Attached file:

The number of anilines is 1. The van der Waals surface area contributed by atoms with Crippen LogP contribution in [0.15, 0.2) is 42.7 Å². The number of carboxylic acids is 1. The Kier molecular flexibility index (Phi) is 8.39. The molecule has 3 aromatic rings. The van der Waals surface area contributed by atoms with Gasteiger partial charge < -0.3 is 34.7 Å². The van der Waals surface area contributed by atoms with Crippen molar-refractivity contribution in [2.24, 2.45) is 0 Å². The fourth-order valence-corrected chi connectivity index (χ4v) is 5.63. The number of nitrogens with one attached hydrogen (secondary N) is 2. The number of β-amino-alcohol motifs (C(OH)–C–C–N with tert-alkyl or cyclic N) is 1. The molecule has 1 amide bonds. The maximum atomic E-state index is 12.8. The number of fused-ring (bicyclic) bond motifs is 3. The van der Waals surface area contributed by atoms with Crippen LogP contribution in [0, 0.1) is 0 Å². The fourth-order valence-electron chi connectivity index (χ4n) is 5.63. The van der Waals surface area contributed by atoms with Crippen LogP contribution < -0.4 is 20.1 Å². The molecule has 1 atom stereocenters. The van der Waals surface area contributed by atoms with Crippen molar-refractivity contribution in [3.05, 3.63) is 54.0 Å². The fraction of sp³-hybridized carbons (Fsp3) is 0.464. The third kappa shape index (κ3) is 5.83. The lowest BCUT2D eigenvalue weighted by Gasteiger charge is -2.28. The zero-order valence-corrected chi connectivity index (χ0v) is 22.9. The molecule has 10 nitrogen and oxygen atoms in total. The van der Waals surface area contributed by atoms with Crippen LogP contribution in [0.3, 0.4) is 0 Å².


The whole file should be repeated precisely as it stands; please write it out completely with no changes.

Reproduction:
The number of anilines is 1. The van der Waals surface area contributed by atoms with Crippen LogP contribution in [0.15, 0.2) is 42.7 Å². The number of carboxylic acids is 1. The Kier molecular flexibility index (Phi) is 8.39. The molecule has 3 aromatic rings. The van der Waals surface area contributed by atoms with Gasteiger partial charge < -0.3 is 34.7 Å². The van der Waals surface area contributed by atoms with Crippen molar-refractivity contribution in [2.24, 2.45) is 0 Å². The fourth-order valence-corrected chi connectivity index (χ4v) is 5.63. The number of nitrogens with one attached hydrogen (secondary N) is 2. The number of β-amino-alcohol motifs (C(OH)–C–C–N with tert-alkyl or cyclic N) is 1. The molecule has 1 amide bonds. The maximum atomic E-state index is 12.8. The number of fused-ring (bicyclic) bond motifs is 3. The van der Waals surface area contributed by atoms with Crippen LogP contribution in [0, 0.1) is 0 Å². The fourth-order valence-electron chi connectivity index (χ4n) is 5.63. The van der Waals surface area contributed by atoms with Crippen LogP contribution < -0.4 is 20.1 Å². The molecule has 1 atom stereocenters. The van der Waals surface area contributed by atoms with Crippen molar-refractivity contribution in [3.05, 3.63) is 54.0 Å². The fraction of sp³-hybridized carbons (Fsp3) is 0.464. The third kappa shape index (κ3) is 5.83. The lowest BCUT2D eigenvalue weighted by Gasteiger charge is -2.28. The zero-order valence-corrected chi connectivity index (χ0v) is 22.9. The molecule has 10 nitrogen and oxygen atoms in total. The van der Waals surface area contributed by atoms with Crippen LogP contribution in [0.3, 0.4) is 0 Å².